As we crowded into the square area designated as the living room, our group of Christian believers talked mostly of our families and of news and events in the Christian world. This was a reunion of sorts, as the people gathered here had not been together in one place for more than a year. It was, in so many ways, a sweet remembrance of shared lives.
The conversation only enhanced the sweetness of the hour, but the conversation wasn’t always sweet. The route the conversation took back to sweetness traversed a crooked trail. Our first conversation centered on the trending events of social media. Immediately, we discussed Mark Driscoll and Acts 29. Why? Because that is what everyone in the evangelical world was talking about.
One of the young women in the room had been stuck unexpectedly in an office with nothing to do, so she had spent the day before reading all the articles related to the Driscoll “controversy.” She reported that the controversy did not seem as major as Tweets and Facebook posts made it sound. Another young woman agreed and particularly lamented the lack of detail that accompanied most of the articles she had read. She mentioned a particular article from a Christian magazine which linked to accusations and commentary, but did not link to the actual statements from Acts 29.
The more we talked, the more realized that we were talking about very little. In fact, the group agreed unanimously that we, too, had become guilty of tabloid Christianity. We fell prey to the titillation of scandal. One of our “stars” was falling. Speculations of the fallout were morbidly thrilling to our minds. Then we came to our senses. We realized that Mark Driscoll—even in this current flurry of news—is not a big deal.
Our attention turned at that point to some of the stories in Christianity which are—or should be—really big deals:
Men, women, and children are being beheaded on sight if ISIS believes they are Christian.
In Nigeria, more than 2,000 women have become widows because their husbands loved Jesus Christ unto death.
One Somali Christian couple fled persecution and oppression in their homeland. They ended up in a refugee center in Kenya, where they were found by Islamists who shot them several times, leaving them for dead.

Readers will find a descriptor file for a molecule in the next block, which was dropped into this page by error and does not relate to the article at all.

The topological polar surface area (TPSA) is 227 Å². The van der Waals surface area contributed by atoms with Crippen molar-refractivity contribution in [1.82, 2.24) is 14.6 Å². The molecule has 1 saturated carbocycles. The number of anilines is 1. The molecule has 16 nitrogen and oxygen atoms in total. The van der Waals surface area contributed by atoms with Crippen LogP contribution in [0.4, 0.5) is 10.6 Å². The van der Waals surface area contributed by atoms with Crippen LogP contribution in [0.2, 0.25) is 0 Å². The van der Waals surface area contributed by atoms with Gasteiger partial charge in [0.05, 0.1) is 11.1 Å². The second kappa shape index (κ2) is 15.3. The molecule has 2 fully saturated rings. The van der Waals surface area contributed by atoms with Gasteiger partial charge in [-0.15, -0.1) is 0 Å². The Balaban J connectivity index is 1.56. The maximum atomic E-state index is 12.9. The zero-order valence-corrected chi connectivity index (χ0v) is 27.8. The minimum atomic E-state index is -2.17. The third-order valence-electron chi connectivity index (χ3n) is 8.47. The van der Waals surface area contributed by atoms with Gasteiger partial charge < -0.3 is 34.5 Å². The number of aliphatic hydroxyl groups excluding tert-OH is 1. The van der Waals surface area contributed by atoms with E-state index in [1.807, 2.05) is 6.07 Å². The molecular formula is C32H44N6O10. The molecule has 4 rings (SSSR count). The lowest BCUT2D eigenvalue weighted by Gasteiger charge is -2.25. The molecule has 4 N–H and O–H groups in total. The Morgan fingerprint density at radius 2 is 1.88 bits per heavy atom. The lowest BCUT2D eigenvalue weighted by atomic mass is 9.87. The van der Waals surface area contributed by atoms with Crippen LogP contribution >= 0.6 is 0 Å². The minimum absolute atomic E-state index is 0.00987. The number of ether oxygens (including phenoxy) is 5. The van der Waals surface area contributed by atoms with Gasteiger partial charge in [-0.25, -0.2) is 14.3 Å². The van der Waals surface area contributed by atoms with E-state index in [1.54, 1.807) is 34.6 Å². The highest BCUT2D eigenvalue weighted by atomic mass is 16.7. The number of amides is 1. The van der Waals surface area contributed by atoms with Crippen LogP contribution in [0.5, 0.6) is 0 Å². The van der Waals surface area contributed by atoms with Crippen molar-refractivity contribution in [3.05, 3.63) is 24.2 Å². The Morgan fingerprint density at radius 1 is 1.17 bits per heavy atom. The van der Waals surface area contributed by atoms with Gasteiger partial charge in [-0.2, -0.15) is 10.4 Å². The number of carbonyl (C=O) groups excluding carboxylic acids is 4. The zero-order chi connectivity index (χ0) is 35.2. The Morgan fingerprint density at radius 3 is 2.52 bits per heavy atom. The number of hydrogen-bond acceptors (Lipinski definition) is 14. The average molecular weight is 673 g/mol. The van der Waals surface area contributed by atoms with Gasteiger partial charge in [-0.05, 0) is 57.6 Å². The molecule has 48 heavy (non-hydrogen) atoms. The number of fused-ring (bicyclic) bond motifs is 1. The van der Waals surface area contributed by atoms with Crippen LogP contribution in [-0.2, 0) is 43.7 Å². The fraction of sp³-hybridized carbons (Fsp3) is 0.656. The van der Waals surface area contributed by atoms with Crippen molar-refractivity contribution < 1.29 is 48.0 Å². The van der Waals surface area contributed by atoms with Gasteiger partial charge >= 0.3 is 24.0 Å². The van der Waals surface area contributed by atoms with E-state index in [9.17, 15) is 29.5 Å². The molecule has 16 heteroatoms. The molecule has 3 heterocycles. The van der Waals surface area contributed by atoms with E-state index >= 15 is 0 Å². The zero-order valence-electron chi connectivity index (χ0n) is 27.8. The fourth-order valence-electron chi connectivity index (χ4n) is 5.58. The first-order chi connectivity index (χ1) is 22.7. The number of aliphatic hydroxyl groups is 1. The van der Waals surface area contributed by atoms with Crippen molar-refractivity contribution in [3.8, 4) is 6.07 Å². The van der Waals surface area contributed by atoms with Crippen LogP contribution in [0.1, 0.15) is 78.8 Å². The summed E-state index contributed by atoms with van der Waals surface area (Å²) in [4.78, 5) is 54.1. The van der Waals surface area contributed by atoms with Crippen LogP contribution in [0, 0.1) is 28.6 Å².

More than 1,500 Christians have been slaughtered mercilessly in Homs (Syria).
All over the world, Christians are persecuted severely.
As our little fellowship scanned the Christian world scene, we concluded that the stories which fill our Twitter feeds and satisfy our need for a social buzz are not necessarily the same stories that deeply burden heaven. The saints around the throne, we are told, cry day and night, “How long, O, Lord!,” in an urgent expectation of Jesus returning to avenge the blood of his saints.
So, if we take our cue from the New Testament, we will remember to join heaven both in our rejoicing when sinners repent (Luke 15:10) and in our crying for justice when saints are oppressed (Revelation 6:10) . With all due respect to Mark Driscoll and other stars who stumble, we have much bigger issues to occupy our time and our Twitter feeds. Let us pray for our leaders when they are leading and when they are stumbling. Let us pray for the ones whose stories briefly capture our imagination. But, by all means, let us remember our brothers and sisters who are ill-treated since we ourselves are in the body.
Amen and Amen!
The danger of your statement is one of moral relativism, the simple excuse that my sin is not bad simply because there is someone somewhere who is far worse than me. “Nothing to see here, lets move along”… Its true we should be concerned for what happens in Iraq, and pray for the Christians in Africa (for many reasons) but that does not lower my call here, to protect the in this case now the hundreds that have come forward with stories of spiritual abuse. We cannot ignore the Marc Driscoll tragedy. There will ALWAYS be something worse somewhere else, that should never be an excuse to bury our heads in the sand.
Thanks, Van Rue, for the comment. I’m sure warnings are always in order. I have no doubt that many have been hurt by Mark Driscoll. All sin repays with some form of death. I don’t wish to diminish any sin. Rather the aim is to offer perspective.
I don’t agree that this bordered on moral relativism at all. Satan uses situations like Mark Driscoll’s to distract Christians. In our flesh, we can easily become enveloped into the gossip. We then lose focus on what’s important. Your final paragraph says it all. Thank you for reminding us.
Thank you, Tracy, for the comments and encouragement. We all have the opportunity to stir one another up to love and good works, don’t we?